If we were to meet and I asked you what the cross of Christ means to you, what would be your answer? Many Christians have never taken the time to think about this subject. I believe it is critical to our spiritual growth for us to develop our understanding of the cross.
I was raised in a denominational church that never discussed the cross outside religious tradition and confessions. The pastors never taught on the cross, and I doubt few people in the congregation ever gave it much thought. You may have had a similar religious experience to mine.
Many hymns reference the cross. One of these is “The Old Rugged Cross,” which has a phrase that I only recently began to think about. It states that I am “clinging” to the cross. Have you ever sung this song or wondered what this means? Many interpretations of this phrase exist, but few of them are based on Scripture.
For the most part, the cross has become a religious cliche. Few Christians understand what the Bible teaches about it. We are using religious terminology with little comprehension of its meaning and then wonder why the power of God is not manifesting on a much greater level.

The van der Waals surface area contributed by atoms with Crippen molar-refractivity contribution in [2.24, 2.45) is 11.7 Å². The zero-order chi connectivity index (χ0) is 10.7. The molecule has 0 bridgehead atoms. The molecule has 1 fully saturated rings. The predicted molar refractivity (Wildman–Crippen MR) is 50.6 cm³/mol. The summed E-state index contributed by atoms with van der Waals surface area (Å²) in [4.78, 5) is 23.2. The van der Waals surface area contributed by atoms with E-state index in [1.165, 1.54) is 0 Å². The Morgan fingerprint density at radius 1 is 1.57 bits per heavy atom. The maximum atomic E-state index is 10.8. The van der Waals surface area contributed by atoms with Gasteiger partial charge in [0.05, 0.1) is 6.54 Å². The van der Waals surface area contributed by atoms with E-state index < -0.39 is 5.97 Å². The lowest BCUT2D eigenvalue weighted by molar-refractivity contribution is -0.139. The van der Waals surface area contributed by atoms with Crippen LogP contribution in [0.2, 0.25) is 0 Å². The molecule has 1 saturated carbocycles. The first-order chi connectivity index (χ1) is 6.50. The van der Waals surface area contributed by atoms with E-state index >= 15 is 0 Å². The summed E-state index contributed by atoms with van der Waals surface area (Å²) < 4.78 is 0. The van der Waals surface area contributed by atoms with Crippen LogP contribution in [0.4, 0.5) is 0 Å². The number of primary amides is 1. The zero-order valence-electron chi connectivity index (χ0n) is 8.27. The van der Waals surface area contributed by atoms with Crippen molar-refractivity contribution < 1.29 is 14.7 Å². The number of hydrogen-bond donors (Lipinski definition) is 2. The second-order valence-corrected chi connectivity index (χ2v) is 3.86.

If ye shall ask anything in my name, I will do it. (John 14:14)
We do not see God’s power in greater manifestation due to a lack of understanding of the cross or the Name of Jesus. Both have very little meaning to the average Christian, even though there are a lot of Scriptures referencing each subject.
In one sense, it seems as if the name of Jesus is nothing more than an accepted means of closing our prayers. Religious tradition has robbed us of the power behind the name resulting from the cross. To understand it, we must first understand the redemptive work of Christ.
Our ignorance of God’s Word has led to us commonly using the Name of Jesus in vain. I know this must shock you, but it is true regardless of whether you or I think otherwise. Using the Name in vain does not mean it is being used as a swear word or as profanity. My point is that we use it to close our prayers or throw it around in our conversations without understanding why and this is equivalent to using it in vain.